The Havila case concerns financing arrangements for vessels commissioned by subsidiaries of Havila, a Norwegian shipping group. Under the relevant contracts, financing was to be provided by subsidiaries of JSC GTLK, a Russian state-owned entity that was sanctioned by the EU on 8 April 202, and by the US in September 2022. The subsidiaries are also to be considered sanctioned.
In a recent judgment of Stephen Houseman KC (sitting as a Judge of the High Court), the Court determined various applications by the claimants and defendants for summary judgment and cross-summary judgment.
The GTLK defendants claimed that termination events had occurred under the relevant contracts because of actions taken by the claimants to avoid the impact of sanctions, allowing them to claim a contractual termination payment. But because of sanctions restricting payments to the GTLK parties, they sought a declaration that the Havila claimants were unable to discharge those debts. The Havila defendants pointed out that if the GTL parties received this declaration, they would be contractually permitted to seize the relevant vessels under the terms of the granted security, and would be able to sell them in Turkey, outside the reach of relevant sanctions.
1. The Court thus had to determine whether, on a summary judgment basis, sanctions-related events had caused termination events. Houseman KC’s judgment determined that termination events had arisen under one set of contracts, but not another:
1.1. On one set of contracts, GTLK claimed that termination arose because of Havila’s “failure to keep the vessel insured”. Summary judgment was refused, because that obligation was subject to an express contractual carve-out if insurance “would or might in [the Havila Claimants’] reasonable opinion constitute a breach of any of the applicable sanctions”. So where sanctions prohibits insurance cover, failure to have such cover is not a breach of contract.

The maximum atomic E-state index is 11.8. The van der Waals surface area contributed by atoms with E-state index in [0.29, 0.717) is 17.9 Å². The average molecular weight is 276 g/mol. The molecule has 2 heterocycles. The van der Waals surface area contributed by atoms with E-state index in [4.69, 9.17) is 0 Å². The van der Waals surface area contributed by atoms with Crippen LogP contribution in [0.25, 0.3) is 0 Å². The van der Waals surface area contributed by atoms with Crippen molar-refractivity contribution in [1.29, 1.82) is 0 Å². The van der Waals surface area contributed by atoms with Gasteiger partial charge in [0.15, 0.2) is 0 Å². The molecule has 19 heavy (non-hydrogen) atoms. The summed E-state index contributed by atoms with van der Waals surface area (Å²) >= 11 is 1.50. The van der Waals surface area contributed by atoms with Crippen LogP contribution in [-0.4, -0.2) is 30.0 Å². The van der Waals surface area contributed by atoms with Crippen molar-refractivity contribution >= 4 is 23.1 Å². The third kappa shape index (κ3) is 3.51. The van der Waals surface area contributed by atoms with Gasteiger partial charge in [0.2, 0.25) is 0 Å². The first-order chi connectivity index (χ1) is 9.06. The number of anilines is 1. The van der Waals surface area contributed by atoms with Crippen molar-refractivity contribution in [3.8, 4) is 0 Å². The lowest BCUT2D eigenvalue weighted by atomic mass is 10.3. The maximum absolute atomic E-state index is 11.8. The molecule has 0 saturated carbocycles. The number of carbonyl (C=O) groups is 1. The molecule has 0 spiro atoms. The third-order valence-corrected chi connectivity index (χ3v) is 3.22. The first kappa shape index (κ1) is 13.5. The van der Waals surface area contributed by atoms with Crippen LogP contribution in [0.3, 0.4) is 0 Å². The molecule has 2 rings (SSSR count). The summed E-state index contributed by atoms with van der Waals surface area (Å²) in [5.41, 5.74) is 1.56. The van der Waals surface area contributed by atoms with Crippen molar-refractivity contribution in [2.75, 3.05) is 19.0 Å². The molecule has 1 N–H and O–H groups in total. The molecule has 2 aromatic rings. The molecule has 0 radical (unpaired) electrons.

1.2. But GTLK successfully obtained summary judgment for breaches under another contract for attempts by the Havila Claimants to amend the finance terms and identity of purchaser entities to avoid the impact of sanctions. Houseman KC considered that the fact that these actions were allegedly taken to mitigate the effect of sanctions was not enough; on the wording of the contract, to escape the contractual consequences of breaches of contract.
1.3. In adopting this approach, it is clear that the Court will undertake a proper contractual analysis to understand the scope of any sanctions carve-outs. The outcome will be contract-specific. This judgment indicates a reluctance to fall back on a general laissez faire approach of indulging complaints about sanctions difficulties.
2. Having determined that point, the Court then had to decide whether payment of a resulting termination payment into a contractually stipulated but frozen account of the Defendants was good discharge under the relevant contract. It found that it was good discharge:
2.1. “It follows that payment made into such an account, even if frozen, constitutes receipt by the lessor, and hence a good discharge of the clause 28.1(e) obligation triggering the regime in clause 29. The fact that an account is frozen in the functional sense described above does not alter this position in my judgment.”
2.2. In line with the Court’s approach of analysing the contract on its terms, this conclusion was based on the language of the contract, which stated that sums payable “shall be paid” to the relevant account.
2.3. It remains an open question as to whether the same would hold true if there was no stipulation as to the method or destination of payment, and a debtor nevertheless attempted to claim discharge after paying into an account it knows to be frozen.